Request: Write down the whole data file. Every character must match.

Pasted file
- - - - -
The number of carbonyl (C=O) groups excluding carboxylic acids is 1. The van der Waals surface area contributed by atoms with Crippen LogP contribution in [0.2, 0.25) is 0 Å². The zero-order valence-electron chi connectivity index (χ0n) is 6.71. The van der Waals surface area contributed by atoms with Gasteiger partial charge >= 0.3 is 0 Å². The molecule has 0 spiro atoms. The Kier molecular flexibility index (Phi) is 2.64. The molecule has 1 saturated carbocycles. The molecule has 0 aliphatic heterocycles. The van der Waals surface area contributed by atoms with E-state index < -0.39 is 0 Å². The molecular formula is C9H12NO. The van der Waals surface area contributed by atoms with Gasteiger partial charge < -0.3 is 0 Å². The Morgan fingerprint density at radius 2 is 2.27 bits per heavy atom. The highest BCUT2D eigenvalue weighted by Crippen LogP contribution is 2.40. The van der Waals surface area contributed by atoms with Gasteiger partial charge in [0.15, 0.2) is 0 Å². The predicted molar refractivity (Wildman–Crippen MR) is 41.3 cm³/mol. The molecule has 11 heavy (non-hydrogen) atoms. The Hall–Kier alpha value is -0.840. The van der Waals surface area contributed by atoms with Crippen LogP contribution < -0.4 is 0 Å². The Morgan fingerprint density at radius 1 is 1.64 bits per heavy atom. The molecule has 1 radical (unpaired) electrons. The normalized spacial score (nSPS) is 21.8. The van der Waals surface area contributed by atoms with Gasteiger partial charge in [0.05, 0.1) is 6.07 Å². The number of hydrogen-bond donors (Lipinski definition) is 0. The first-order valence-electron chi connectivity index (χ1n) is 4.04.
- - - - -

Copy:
The number of carbonyl (C=O) groups excluding carboxylic acids is 1. The van der Waals surface area contributed by atoms with Crippen LogP contribution in [0.2, 0.25) is 0 Å². The zero-order valence-electron chi connectivity index (χ0n) is 6.71. The van der Waals surface area contributed by atoms with Gasteiger partial charge >= 0.3 is 0 Å². The molecule has 0 spiro atoms. The Kier molecular flexibility index (Phi) is 2.64. The molecule has 1 saturated carbocycles. The molecule has 0 aliphatic heterocycles. The van der Waals surface area contributed by atoms with E-state index < -0.39 is 0 Å². The molecular formula is C9H12NO. The van der Waals surface area contributed by atoms with Gasteiger partial charge < -0.3 is 0 Å². The Morgan fingerprint density at radius 2 is 2.27 bits per heavy atom. The highest BCUT2D eigenvalue weighted by Crippen LogP contribution is 2.40. The van der Waals surface area contributed by atoms with Gasteiger partial charge in [0.15, 0.2) is 0 Å². The predicted molar refractivity (Wildman–Crippen MR) is 41.3 cm³/mol. The molecule has 11 heavy (non-hydrogen) atoms. The Hall–Kier alpha value is -0.840. The van der Waals surface area contributed by atoms with Crippen LogP contribution < -0.4 is 0 Å². The Morgan fingerprint density at radius 1 is 1.64 bits per heavy atom. The molecule has 1 radical (unpaired) electrons. The normalized spacial score (nSPS) is 21.8. The van der Waals surface area contributed by atoms with Gasteiger partial charge in [0.05, 0.1) is 6.07 Å². The number of hydrogen-bond donors (Lipinski definition) is 0. The first-order valence-electron chi connectivity index (χ1n) is 4.04.